Lovely though they are, who else is getting a little tired of pulling on the same old winter boots and shoes? I for one am relieved that it’s time to turn your feet to something a little more spring-like. Despite the current trend for swollen sneaker designs that look like they’re on steroids, these six pairs will see out the current obsession with Spice Girl friendly footwear.
This may sound like a sweeping generalisation, but most men are creatures of habit. We like the control of our morning rituals and to stick with our foibles. In the same vein, we have a strong sense of loyalty, whether for our favourite coffee shop or our trainer brand of choice. Unsurprisingly, as we become more familiar with a subject, we get better at trying new things; from changing up our style choices to experimenting with our grooming regimes.
Pleated trousers are a funny one. For many men, they’re too adventurous to even consider and, true enough, many high street and mainstream fashion brands don’t sell them. This, we think, is a shame. Pleats are surprisingly easy to wear – all they need is a little bit of thought. After all, if every style icon from Fred Astaire to Yves Saint Laurent has made them work, they’ve got be worth a try, eh? The key to getting pleats right is to understand what you’re working with.
Muck Rack makes it simple to find people, tweets, or articles that mention any name, keyword, company, hashtag etc. We've compiled this guide to help you make the most of your search.
Selecting a term
Start searching tweets, articles from media outlets, articles mentioned in tweets, journalists'
names, titles and bios with some suggested searches:
Companies or Topics (e.g. iPhone, Microsoft)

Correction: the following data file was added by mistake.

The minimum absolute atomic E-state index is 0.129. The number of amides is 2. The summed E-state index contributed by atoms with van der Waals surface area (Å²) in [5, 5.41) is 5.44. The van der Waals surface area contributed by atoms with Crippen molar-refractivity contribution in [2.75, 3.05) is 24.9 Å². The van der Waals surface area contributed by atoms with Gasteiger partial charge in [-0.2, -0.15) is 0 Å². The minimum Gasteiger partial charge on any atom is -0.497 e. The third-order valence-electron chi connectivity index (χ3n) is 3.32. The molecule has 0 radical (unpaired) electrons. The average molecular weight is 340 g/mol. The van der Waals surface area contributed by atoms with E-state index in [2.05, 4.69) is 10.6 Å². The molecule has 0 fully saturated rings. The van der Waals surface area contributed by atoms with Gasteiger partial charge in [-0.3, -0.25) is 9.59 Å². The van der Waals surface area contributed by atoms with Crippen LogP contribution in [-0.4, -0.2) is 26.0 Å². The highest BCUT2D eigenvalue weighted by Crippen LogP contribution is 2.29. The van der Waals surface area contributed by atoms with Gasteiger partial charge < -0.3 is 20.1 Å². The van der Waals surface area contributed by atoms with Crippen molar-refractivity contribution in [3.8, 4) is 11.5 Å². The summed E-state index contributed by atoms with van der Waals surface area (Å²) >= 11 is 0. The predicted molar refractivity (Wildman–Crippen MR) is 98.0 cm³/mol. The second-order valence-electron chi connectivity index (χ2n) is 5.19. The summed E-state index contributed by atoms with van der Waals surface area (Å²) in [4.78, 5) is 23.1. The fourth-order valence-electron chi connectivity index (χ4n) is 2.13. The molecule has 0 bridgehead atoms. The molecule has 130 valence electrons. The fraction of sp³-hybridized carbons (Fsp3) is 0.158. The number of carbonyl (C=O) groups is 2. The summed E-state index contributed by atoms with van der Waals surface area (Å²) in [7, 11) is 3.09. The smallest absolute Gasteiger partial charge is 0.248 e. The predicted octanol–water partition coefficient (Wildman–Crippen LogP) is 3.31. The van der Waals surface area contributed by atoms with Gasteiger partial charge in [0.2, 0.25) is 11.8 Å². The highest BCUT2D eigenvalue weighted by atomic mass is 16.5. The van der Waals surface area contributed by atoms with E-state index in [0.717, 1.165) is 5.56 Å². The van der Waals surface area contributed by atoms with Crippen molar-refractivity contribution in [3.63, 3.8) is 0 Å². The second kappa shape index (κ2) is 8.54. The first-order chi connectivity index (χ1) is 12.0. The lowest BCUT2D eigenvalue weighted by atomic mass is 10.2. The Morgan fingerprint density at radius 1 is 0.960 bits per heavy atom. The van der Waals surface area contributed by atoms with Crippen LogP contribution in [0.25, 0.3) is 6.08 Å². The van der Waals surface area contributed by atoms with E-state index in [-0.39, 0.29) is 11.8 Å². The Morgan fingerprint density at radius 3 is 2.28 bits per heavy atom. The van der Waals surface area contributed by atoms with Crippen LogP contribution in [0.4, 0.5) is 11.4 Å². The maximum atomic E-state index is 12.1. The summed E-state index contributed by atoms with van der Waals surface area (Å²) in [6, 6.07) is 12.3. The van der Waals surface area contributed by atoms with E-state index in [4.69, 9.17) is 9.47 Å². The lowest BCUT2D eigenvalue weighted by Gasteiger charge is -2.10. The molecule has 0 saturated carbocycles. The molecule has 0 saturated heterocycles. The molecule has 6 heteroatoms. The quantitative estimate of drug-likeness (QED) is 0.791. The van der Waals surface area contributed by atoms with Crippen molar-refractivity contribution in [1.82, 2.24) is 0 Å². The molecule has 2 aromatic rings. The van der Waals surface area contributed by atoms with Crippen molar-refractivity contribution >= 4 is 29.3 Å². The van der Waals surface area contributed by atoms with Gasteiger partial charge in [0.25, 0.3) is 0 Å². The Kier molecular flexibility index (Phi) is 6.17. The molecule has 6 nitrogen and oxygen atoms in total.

Phrases (e.g. "cloud computing") — use quotes to keep the terms together
Twitter handles (e.g. @username) — returns those who have mentioned or replied to
Names (e.g. "David Pogue")
Hashtags (e.g. #sxsw, #london2012)
Bio details (e.g. vegan, Olympics, father)
Muck Rack's Advanced Search allows for many boolean operators.
Find results that mention multiple specified terms, use AND or
+. For example, ensure each result contains both Elon Musk and Mark Zuckerberg by
searching Musk AND Zuckerberg or Musk + Zuckerberg.
Use the operators OR or , to broaden your search when you'd like either of
multiple terms to appear in results. (This is the default behavior of our search when no operators
are used). For example, results will contain either cake or cookie by searching cake OR cookie or cake,cookie
Use NOT or - to subtract results from your search. For
example, searching Disney will yield results about the Walt Disney Company as well as Walt Disney
World Resort. To exclude mentions of Disney World, search for Disney -World or Disney
When using one of these operators with a phrase, enclose it in quotation marks. For example, you can
find results about smartphones excluding Apple's iPhone 4S by searching smartphone -"iPhone
Exact case matching or punctuation
If you're searching for a brand name or keyword that relies on specific punctuation marks or capitalization, you can
find results that match your exact query by adding matchcase: before the keyword you're searching for, like matchcase:E*TRADE .
Use parentheses to separate multiple
boolean phrases. For example, to find journalists talking about having fun in Disney World or
Disneyland, search for ("disney world" OR disneyland) AND fun.
An asterisk can be used to search for any variation of a root word truncated by the asterisk. For example, searching for admin* will return results for administrator, administration, administer, administered, etc.
A near operator is an AND operator where you can control the distance between the words. You can vary the distance the near operation uses by adding a forward slash and number (between 0-99) such as strawberries NEAR/10 "whipped cream", which means the strawberries must exist within 10 words of "whipped cream".